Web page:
Violence Against Women Act Passes
On Thursday, February 28, the House of Representatives approved S. 47, a bill to reauthorize the Violence Against Women Act (VAWA)The bill will now go to the President’s desk for signature.
It ends a legislative fight that began in the spring of 2012 with Senate debate that resulted in a bipartisan vote of support. It died in the House of Representatives late last year when sides were unable to come to an agreement with the Senate over the differences between the two bills.
The Senate re-passed largely the same legislation with a change that removed a potential jurisdictional issue between the Senate and House. The Senate also approved a bipartisan amendment to clarify that child victims of sex trafficking are eligible to receive assistance under grants provided to enhance the safety of youth and children.
Last week, House Republicans offered a different version of the bill, but when they failed to get the needed votes to pass their own bill, they then voted on the Senate bill. Difference between the House and Senate centered on provisions that allow tribal authorities to prosecute non-Indian men who abuse Indian women (the law passed last week does allow it), and clarifies language that formally extends the law to cover domestic violence when it involves issues of gender identity and sexual orientation.
VAWA was first adopted in 1994 as part of that year’s crime bill (PL 103-322) and has been reauthorized in 2000 (PL 106-386) and most recently in 2006 (PL 109-162). Funds are appropriated through either the Departments of Justice or Health and Human Services (HHS) budgets.
Appropriations total more than $600 million a year, with nearly $200 million flowing through HHS. The programs generally fall under the categories of law enforcement, prevention efforts and human service programs to assist victims. Its biggest grant is the Services, Training, Officers, Prosecutors (STOP) program, which targets law enforcement efforts. VAWA includes a number of programs that address or overlap with child abuse services.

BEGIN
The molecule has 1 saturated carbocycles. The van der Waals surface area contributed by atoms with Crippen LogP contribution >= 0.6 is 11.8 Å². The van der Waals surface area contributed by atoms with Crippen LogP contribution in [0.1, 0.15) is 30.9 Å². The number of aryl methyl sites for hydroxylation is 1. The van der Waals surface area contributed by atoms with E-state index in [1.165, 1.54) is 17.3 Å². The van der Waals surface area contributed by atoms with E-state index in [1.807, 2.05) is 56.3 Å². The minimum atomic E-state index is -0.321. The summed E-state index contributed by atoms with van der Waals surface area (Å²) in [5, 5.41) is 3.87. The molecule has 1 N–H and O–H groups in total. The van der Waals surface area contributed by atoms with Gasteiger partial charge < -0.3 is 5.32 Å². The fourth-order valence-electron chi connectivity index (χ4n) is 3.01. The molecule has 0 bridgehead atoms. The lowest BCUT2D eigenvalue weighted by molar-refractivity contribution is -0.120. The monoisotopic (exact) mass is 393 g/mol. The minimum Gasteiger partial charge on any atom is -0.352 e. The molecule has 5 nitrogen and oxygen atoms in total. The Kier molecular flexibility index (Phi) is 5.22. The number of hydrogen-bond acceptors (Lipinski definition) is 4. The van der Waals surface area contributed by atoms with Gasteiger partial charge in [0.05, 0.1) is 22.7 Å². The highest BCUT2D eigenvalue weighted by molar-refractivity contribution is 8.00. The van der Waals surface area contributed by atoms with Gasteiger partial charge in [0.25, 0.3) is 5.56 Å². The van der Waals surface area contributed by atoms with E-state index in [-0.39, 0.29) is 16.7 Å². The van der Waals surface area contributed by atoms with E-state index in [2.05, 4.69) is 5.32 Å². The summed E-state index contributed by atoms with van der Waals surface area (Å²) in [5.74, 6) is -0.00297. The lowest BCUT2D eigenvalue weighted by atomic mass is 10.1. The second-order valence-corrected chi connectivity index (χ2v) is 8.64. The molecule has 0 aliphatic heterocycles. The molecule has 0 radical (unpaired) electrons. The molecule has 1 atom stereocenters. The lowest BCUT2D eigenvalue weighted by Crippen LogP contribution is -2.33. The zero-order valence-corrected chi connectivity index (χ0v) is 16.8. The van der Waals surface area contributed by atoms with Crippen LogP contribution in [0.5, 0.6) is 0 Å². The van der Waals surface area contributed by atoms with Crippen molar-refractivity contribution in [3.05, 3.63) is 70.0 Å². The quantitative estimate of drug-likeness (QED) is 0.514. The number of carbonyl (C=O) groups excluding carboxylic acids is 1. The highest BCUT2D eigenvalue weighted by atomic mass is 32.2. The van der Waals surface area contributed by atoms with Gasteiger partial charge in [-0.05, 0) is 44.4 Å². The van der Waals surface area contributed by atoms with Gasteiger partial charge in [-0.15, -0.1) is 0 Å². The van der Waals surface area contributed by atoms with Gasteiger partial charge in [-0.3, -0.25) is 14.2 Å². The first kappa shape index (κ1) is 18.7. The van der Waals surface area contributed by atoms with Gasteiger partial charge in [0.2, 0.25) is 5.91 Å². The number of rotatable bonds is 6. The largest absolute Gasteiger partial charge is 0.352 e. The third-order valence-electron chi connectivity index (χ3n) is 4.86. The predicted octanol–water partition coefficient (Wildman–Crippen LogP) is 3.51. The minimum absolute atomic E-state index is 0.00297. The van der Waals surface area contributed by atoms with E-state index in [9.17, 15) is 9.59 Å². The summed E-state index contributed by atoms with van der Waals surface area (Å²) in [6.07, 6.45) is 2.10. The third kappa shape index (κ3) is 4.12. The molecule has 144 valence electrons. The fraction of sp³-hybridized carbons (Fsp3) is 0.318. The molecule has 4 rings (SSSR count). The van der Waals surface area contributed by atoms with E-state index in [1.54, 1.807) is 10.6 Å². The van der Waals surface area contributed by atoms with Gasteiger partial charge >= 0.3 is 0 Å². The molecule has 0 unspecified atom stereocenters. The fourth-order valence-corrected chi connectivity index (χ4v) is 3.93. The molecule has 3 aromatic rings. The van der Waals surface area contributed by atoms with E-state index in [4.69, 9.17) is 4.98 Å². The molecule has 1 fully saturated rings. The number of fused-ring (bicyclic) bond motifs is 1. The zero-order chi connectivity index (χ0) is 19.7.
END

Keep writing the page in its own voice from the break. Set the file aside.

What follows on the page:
Other programs of note include the Court Appointed Special Advocates (CASA) grants, Rural Domestic Violence and Child Abuse Enforcement grants, Battered Women’s Shelters grants (HHS), and Rape Prevention Education. There are also several smaller grants to address campus-based violence, advocacy for youth victims and combating dating violence.
When the final vote was taken last Thursday, some members of the House still objected to the provision that allows tribal authorities to prosecute non-Indian men who abuse Indian women. Critics contend the provision would extend too much power to tribal governments but under current law tribal courts cannot prosecute an accused perpetrator of domestic violence if they are not Native American.
Defenders of the Senate language argue that the higher rates of violence on Indian land, including rape, demand stronger protection not currently in the law. Opponents fear that the accused would be denied protections under the Constitution.
In addition to the tribal issue, some House opponents objected to the Senate bill language that formally extends the law to cover domestic violence when it involves issues of gender identity and sexual orientation. Critics see this provision as an expansion of the law’s scope, but supporters note that people from this community already receive services in some areas of the country and the new language will make clear that lesbian, gay, bisexual, transsexual and questioning (LGBTQ) populations can be served under the law.
Beyond these issues, some members of the House simply objected to the federal government playing any role or providing any funding to address domestic violence arguing it is a matter best left to state and local governments.
Also in this week’s edition of Capitol View on Kids:
- The House Ways and Means Subcommittee on Human Resources hears from adoption leaders about how they’d change the Adoption Assistance program.
- The same subcommittee gets the ball rolling on reauthorization of Temporary Assistance for Needy Families
- March 27 looms as the next big fiscal cliff-aversion date; it’s the day the federal government runs out of 2013 money without a new deal in place.
John Sciamanna, who writes Capitol View on Kids, is a strategic consultant on child welfare policy and legislation. Complete copies of the newsletter Capitol View on Kids are available through membership in the National Foster Care Coalition (www.nationalfostercare.org ) or the National Child Abuse Coalition (www.nationalchildabuse.org ).
For more information on either coalition, email: email@example.com